Unlike existing blogging services where literacy, language, access to the internet and messaging adeptness drive usage, Bubbly overcomes these barriers.
Although subscribers can post messages for free, followers pay to listen. Operators gain as users part with either airtime or 75 paise per message. Users have to additionally fork out a premium subscription fee of Rs 10 a month to follow celebrities so that networks don’t get bogged down by traffic.
Pune and Kochi join IPL 4
Pune and Kochi have won the race to host the two new Indian Premier League (IPL) teams from the next season with massive bids three times the highest bid in the first auction three years ago.
Sahara Adventure Sports of the Sahara Group won the Pune franchise with a record bid of $370 million, while a consortium called Rendezvous Sports Group, which has the blessings of minister of state for external affairs Shashi Tharoor, made Kochi a surprise IPL host with a $333-million bid.
The two winning bids, working out to Rs 3,235.5 crore at an exchange rate of Rs 46/US dollar, beat the Rs 2,840 crore that the eight teams fetched in the previous auction.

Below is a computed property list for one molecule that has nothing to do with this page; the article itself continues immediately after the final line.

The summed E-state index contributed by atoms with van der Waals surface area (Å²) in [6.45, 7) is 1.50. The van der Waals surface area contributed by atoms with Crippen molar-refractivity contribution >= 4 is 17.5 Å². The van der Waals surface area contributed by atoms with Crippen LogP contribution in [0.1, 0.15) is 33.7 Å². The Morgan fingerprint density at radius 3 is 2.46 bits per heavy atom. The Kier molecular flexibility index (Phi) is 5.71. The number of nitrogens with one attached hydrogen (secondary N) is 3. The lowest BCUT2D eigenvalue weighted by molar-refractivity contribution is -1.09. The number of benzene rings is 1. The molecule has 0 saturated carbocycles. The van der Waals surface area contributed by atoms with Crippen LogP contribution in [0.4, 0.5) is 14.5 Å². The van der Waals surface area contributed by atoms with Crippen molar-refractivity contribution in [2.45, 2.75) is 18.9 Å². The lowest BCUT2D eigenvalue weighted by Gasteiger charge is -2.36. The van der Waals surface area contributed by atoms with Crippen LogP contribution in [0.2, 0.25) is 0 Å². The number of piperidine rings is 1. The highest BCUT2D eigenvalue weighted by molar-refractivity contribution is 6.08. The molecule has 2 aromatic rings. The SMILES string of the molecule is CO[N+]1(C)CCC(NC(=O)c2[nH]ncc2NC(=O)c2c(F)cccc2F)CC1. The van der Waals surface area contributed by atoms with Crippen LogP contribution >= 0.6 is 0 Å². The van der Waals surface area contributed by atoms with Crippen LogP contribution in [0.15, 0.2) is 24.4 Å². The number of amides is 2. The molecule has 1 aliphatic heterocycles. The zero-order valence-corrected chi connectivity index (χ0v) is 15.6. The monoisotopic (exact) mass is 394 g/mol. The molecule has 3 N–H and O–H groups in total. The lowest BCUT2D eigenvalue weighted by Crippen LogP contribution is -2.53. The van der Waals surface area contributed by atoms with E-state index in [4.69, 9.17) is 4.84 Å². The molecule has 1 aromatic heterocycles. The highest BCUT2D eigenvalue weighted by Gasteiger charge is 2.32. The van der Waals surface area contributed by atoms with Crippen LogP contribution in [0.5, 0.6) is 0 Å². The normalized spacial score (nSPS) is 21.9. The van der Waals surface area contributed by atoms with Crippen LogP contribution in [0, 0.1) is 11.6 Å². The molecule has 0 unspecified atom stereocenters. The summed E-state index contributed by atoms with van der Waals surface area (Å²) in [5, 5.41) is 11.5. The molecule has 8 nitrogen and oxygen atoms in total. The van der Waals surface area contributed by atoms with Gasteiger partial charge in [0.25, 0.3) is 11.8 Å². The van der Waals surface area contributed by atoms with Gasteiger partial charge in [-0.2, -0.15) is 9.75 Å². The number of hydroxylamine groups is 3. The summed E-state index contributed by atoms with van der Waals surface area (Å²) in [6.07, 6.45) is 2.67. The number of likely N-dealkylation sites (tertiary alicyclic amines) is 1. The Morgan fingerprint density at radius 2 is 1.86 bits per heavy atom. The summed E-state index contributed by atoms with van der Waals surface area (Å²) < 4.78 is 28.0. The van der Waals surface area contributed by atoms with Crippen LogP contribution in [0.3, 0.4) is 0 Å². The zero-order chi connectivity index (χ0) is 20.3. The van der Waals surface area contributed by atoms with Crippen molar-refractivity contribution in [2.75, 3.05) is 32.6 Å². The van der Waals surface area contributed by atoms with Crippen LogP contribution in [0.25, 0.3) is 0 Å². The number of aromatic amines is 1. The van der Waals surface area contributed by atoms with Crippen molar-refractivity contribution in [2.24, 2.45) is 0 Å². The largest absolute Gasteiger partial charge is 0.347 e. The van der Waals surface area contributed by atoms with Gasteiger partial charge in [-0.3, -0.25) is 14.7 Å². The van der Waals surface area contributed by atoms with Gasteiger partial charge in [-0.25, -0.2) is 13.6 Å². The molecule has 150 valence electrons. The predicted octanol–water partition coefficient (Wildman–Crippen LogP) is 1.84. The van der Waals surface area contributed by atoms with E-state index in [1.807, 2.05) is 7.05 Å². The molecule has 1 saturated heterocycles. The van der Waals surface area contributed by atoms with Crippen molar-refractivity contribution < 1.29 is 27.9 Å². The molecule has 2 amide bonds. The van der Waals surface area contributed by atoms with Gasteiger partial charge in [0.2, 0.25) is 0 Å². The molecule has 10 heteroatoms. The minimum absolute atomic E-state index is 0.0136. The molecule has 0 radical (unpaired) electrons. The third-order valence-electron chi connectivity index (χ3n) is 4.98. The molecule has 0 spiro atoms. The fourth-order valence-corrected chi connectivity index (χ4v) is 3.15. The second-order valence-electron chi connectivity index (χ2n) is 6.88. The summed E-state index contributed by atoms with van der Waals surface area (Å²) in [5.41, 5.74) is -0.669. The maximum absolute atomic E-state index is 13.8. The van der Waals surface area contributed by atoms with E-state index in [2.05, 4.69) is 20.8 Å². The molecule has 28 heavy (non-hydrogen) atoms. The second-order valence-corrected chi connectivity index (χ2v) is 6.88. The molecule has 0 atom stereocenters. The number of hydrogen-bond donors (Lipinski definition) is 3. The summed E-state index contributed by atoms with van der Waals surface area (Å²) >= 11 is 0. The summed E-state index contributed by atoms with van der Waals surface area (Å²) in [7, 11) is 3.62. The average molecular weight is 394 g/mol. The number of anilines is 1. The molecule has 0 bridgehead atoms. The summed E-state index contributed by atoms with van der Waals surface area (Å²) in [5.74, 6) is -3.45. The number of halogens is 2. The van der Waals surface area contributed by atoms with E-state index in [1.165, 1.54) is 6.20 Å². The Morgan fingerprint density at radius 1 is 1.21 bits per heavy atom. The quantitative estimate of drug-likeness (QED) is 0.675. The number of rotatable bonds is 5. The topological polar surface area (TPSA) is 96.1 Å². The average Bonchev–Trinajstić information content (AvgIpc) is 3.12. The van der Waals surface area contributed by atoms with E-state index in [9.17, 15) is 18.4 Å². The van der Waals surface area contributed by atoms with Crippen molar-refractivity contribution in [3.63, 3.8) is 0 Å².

Under the bidding rules, the winners can pay the bid amount in 10 years, which is the duration of the contract. Also, with the cricket board sharing 80% of the television rights income (Rs 8,200 crore) in the first five years with team owners, the financial burden is relatively less for team owners.
The new teams are to still decides on the names for their teams.
The kind of stakes that the teams are attracting make them sure enough candidates for getting listed on stock exchanges in the country.
All the players playing in IPL from the first season will be available for fresh auctions for the next season, as their existing contracts are valid for only three years.
What does IPL mean for Indian sport? Take a look at this ET editorial for a perfect answer. Though it ends with a call for taxing its income, the first paragraph is lists out various spin-offs and the potential it holds. Worth a read.
Mix together different elements
eg: In the current system of subsidised food being distributed through a public distribution system, producer subsidy is conflated with consumption subsidy ...